Jimmy Palmiotti and Amanda Conner are at it again, Fangirls, and this time they’re giving a voice to Starfire. I definitely wasn’t as excited for this comic as I was for Harley Quinn, but after reading issue one, this is a title that will be added to my pull list.
Starfire isn’t a character that I’ve ever known much about, save the snipets I’ve seen on Teen Titans and Teen Titans Go. I knew she was from another planet, and that our customs were confusing and foreign to her, but this comic really seems like it’s going to help me get better acquainted with than ever before.
The issue starts with Starfire in a sheriff’s office, explaining her plight. Her home planet (Tamaran) was taken over by some jerks, and she was sent off to be a slave. The tests that were performed on her gave her some serious powers (solar bolt and flight), so she lead a revolt and ended up on earth. She has nothing except some rocks in her bag, so it seems like she’s going to have a tough time of it.
Luckily, the rocks in her bag are of a very high caliber, and she gets “three big ones” for one of them. She and the sherif grab a bite to eat, and then get Star into a trailer until she finds a job. There’s a storm coming in, and by the end of the issue, it’s looking like she’s going to have some problems.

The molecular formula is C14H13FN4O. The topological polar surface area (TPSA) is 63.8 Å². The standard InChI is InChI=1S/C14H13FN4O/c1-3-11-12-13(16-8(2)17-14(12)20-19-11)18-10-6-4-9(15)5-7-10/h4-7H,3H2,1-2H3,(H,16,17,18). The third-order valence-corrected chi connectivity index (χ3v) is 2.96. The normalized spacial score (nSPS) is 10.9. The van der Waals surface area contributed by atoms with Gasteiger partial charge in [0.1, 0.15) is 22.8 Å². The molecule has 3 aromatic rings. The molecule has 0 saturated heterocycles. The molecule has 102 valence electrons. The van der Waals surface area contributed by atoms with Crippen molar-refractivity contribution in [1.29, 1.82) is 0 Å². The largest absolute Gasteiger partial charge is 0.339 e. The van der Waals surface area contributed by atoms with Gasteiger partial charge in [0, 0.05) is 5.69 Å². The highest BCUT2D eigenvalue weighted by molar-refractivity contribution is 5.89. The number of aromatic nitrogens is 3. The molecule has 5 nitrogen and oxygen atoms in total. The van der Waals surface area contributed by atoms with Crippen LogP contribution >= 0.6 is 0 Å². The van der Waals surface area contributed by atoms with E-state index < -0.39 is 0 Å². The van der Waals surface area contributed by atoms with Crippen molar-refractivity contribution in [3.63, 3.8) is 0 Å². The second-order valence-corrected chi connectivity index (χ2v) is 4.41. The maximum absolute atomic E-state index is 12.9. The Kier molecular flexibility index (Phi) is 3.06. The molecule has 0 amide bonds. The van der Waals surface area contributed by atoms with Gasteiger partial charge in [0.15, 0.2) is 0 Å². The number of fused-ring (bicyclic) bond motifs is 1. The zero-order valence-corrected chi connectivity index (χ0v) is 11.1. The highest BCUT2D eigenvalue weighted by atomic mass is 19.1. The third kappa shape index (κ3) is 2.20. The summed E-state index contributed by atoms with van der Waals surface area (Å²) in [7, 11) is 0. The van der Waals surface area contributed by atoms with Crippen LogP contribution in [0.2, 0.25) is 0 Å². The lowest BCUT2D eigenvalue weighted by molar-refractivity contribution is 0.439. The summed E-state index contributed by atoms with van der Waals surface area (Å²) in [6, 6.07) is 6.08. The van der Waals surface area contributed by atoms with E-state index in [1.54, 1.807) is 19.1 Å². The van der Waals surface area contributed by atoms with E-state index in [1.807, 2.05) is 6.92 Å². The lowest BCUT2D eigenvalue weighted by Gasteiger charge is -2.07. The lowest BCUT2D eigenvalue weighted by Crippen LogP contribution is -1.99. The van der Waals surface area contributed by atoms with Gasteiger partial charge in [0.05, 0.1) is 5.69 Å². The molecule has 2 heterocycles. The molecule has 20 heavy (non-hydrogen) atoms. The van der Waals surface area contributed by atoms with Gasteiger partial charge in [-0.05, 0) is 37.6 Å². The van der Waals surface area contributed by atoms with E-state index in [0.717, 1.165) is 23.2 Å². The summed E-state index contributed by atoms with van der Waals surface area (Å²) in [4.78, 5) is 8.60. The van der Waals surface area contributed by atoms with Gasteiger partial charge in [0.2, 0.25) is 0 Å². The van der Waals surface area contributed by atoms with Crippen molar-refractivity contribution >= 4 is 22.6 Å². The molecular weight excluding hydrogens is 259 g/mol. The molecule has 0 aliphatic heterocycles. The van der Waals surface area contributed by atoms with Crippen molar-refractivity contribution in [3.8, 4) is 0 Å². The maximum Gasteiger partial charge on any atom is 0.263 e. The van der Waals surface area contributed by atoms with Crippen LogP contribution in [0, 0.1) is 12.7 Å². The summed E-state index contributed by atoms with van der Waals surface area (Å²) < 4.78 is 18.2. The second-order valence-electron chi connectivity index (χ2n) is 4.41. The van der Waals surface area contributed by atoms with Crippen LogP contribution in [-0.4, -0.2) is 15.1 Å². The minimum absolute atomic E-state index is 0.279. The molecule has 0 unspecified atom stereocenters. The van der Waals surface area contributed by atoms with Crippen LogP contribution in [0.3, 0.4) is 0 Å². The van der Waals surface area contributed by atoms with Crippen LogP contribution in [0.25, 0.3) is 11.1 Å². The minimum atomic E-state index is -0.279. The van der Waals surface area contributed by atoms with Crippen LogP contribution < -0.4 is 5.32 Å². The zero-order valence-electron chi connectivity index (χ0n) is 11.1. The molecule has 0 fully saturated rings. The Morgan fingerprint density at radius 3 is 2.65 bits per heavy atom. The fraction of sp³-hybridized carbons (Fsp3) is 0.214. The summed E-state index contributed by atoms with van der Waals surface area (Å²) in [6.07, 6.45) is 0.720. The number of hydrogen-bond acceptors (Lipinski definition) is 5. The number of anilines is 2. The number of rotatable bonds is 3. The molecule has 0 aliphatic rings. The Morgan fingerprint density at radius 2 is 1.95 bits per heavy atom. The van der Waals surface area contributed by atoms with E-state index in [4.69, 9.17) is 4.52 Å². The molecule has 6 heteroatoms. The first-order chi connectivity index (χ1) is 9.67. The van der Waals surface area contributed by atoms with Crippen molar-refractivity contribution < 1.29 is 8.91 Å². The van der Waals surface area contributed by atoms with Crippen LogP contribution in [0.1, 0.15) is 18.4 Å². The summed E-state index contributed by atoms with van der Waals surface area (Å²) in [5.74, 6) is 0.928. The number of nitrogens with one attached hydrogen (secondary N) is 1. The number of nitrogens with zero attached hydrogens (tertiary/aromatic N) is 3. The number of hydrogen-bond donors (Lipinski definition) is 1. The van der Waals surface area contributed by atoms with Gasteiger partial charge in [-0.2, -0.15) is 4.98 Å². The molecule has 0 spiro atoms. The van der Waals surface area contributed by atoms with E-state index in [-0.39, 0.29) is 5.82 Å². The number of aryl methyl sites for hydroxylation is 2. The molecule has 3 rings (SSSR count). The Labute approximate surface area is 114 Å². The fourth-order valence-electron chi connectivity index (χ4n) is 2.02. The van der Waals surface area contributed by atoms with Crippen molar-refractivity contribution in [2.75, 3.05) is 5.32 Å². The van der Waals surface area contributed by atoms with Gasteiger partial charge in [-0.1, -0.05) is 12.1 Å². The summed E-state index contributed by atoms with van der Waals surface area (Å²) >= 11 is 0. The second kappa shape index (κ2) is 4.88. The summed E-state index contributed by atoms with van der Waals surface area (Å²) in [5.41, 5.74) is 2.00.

Of course I’m a sucker for the duo of Palmiotti and Conner; they’re treating my girl Harley right, and just announced that Harley and Ivy are “together” (swoon). My love of their work, plus this girl on the cover really sold me on reading a comic about Starfire. I love the art as well, but my absolute favorite thing about the comic so far, is the way they illustrate Starfire’s confusion with our colloquialisms. She is very litteral, like Drax, and doesn’t understand a lot of ways things are spoken of here on earth. This is something that I imagine would be very difficult to explain in comics, but they really pulled it off.
(Image of confused thought bubble with caption:) When Starfire is confused by the way things are worded, the way she thinks things are is shown in a cute little thought bubble.
Not that I would expect anything less from Palmiotti and Conner, but I found this really inventive and helpful; we can assume Starfire doesn’t understand the way we treat our language, but now we know exactly what she’s thinking without having it explicitly explained and worded. I just really enjoyed it.
Overall, it was an informative and exciting first issue, and I can’t wait to read more. Starfire is going to become one of my favorite comics, I can feel it already.
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